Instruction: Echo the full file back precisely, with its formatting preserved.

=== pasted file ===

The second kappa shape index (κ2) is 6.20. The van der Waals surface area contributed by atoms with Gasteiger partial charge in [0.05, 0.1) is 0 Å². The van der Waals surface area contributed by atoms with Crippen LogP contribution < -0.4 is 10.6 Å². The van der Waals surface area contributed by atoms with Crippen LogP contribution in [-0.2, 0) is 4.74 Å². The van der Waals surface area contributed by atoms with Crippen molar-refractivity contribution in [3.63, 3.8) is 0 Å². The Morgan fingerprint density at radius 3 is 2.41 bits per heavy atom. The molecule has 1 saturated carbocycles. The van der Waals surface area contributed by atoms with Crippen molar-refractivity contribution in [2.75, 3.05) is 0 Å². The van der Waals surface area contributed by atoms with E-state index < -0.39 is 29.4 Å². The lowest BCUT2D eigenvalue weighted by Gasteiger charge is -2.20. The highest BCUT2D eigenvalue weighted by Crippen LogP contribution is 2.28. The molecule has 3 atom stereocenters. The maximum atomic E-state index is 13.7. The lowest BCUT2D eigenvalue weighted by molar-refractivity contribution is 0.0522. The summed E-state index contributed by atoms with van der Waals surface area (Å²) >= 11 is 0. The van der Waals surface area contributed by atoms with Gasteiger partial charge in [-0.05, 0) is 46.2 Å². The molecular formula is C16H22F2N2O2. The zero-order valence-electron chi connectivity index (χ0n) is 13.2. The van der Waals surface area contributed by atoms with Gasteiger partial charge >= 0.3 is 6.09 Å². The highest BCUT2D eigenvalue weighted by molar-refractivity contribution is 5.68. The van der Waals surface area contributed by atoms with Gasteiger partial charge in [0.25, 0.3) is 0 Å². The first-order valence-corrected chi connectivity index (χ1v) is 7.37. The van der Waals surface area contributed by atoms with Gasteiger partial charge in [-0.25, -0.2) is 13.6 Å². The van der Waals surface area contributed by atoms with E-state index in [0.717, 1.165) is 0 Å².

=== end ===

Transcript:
The second kappa shape index (κ2) is 6.20. The van der Waals surface area contributed by atoms with Gasteiger partial charge in [0.05, 0.1) is 0 Å². The van der Waals surface area contributed by atoms with Crippen LogP contribution < -0.4 is 10.6 Å². The van der Waals surface area contributed by atoms with Crippen LogP contribution in [-0.2, 0) is 4.74 Å². The van der Waals surface area contributed by atoms with Crippen molar-refractivity contribution in [3.63, 3.8) is 0 Å². The Morgan fingerprint density at radius 3 is 2.41 bits per heavy atom. The molecule has 1 saturated carbocycles. The van der Waals surface area contributed by atoms with Crippen molar-refractivity contribution in [2.75, 3.05) is 0 Å². The van der Waals surface area contributed by atoms with E-state index < -0.39 is 29.4 Å². The lowest BCUT2D eigenvalue weighted by Gasteiger charge is -2.20. The highest BCUT2D eigenvalue weighted by Crippen LogP contribution is 2.28. The molecule has 3 atom stereocenters. The maximum atomic E-state index is 13.7. The lowest BCUT2D eigenvalue weighted by molar-refractivity contribution is 0.0522. The summed E-state index contributed by atoms with van der Waals surface area (Å²) >= 11 is 0. The van der Waals surface area contributed by atoms with Gasteiger partial charge in [-0.05, 0) is 46.2 Å². The molecular formula is C16H22F2N2O2. The zero-order valence-electron chi connectivity index (χ0n) is 13.2. The van der Waals surface area contributed by atoms with Gasteiger partial charge >= 0.3 is 6.09 Å². The highest BCUT2D eigenvalue weighted by molar-refractivity contribution is 5.68. The van der Waals surface area contributed by atoms with Gasteiger partial charge in [0.25, 0.3) is 0 Å². The first-order valence-corrected chi connectivity index (χ1v) is 7.37. The van der Waals surface area contributed by atoms with Gasteiger partial charge in [-0.25, -0.2) is 13.6 Å². The van der Waals surface area contributed by atoms with E-state index in [0.717, 1.165) is 0 Å².